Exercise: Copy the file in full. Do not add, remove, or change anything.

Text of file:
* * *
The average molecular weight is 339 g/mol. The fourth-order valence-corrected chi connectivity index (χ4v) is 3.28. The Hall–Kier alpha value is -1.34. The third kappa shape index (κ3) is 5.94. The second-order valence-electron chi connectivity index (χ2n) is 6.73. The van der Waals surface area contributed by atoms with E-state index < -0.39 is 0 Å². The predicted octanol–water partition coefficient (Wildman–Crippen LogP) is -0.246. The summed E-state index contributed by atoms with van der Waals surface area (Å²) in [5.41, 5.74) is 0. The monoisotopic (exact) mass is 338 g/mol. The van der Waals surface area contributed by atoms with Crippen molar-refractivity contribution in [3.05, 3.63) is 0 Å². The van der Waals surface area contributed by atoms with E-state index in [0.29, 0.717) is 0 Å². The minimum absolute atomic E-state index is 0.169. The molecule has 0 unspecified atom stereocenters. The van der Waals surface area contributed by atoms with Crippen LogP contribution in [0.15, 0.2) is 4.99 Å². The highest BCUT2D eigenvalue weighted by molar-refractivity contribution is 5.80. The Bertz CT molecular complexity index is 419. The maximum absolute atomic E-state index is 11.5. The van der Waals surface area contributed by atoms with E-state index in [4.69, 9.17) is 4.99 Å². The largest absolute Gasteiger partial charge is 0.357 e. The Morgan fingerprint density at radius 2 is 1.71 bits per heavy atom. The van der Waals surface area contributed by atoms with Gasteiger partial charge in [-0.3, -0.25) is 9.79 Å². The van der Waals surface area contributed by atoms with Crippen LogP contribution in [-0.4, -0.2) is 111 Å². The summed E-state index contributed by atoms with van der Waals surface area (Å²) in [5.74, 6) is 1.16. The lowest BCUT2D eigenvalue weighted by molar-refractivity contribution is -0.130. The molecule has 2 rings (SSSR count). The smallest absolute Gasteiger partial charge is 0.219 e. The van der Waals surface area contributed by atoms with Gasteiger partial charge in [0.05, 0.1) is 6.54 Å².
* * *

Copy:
The average molecular weight is 339 g/mol. The fourth-order valence-corrected chi connectivity index (χ4v) is 3.28. The Hall–Kier alpha value is -1.34. The third kappa shape index (κ3) is 5.94. The second-order valence-electron chi connectivity index (χ2n) is 6.73. The van der Waals surface area contributed by atoms with E-state index < -0.39 is 0 Å². The predicted octanol–water partition coefficient (Wildman–Crippen LogP) is -0.246. The summed E-state index contributed by atoms with van der Waals surface area (Å²) in [5.41, 5.74) is 0. The monoisotopic (exact) mass is 338 g/mol. The van der Waals surface area contributed by atoms with Crippen molar-refractivity contribution in [3.05, 3.63) is 0 Å². The van der Waals surface area contributed by atoms with E-state index in [0.29, 0.717) is 0 Å². The minimum absolute atomic E-state index is 0.169. The molecule has 0 unspecified atom stereocenters. The van der Waals surface area contributed by atoms with Crippen LogP contribution in [0.15, 0.2) is 4.99 Å². The highest BCUT2D eigenvalue weighted by molar-refractivity contribution is 5.80. The Bertz CT molecular complexity index is 419. The maximum absolute atomic E-state index is 11.5. The van der Waals surface area contributed by atoms with E-state index in [4.69, 9.17) is 4.99 Å². The largest absolute Gasteiger partial charge is 0.357 e. The Morgan fingerprint density at radius 2 is 1.71 bits per heavy atom. The van der Waals surface area contributed by atoms with Gasteiger partial charge in [-0.3, -0.25) is 9.79 Å². The van der Waals surface area contributed by atoms with Crippen LogP contribution in [-0.4, -0.2) is 111 Å². The summed E-state index contributed by atoms with van der Waals surface area (Å²) in [5.74, 6) is 1.16. The lowest BCUT2D eigenvalue weighted by molar-refractivity contribution is -0.130. The molecule has 2 rings (SSSR count). The smallest absolute Gasteiger partial charge is 0.219 e. The van der Waals surface area contributed by atoms with Gasteiger partial charge in [0.05, 0.1) is 6.54 Å².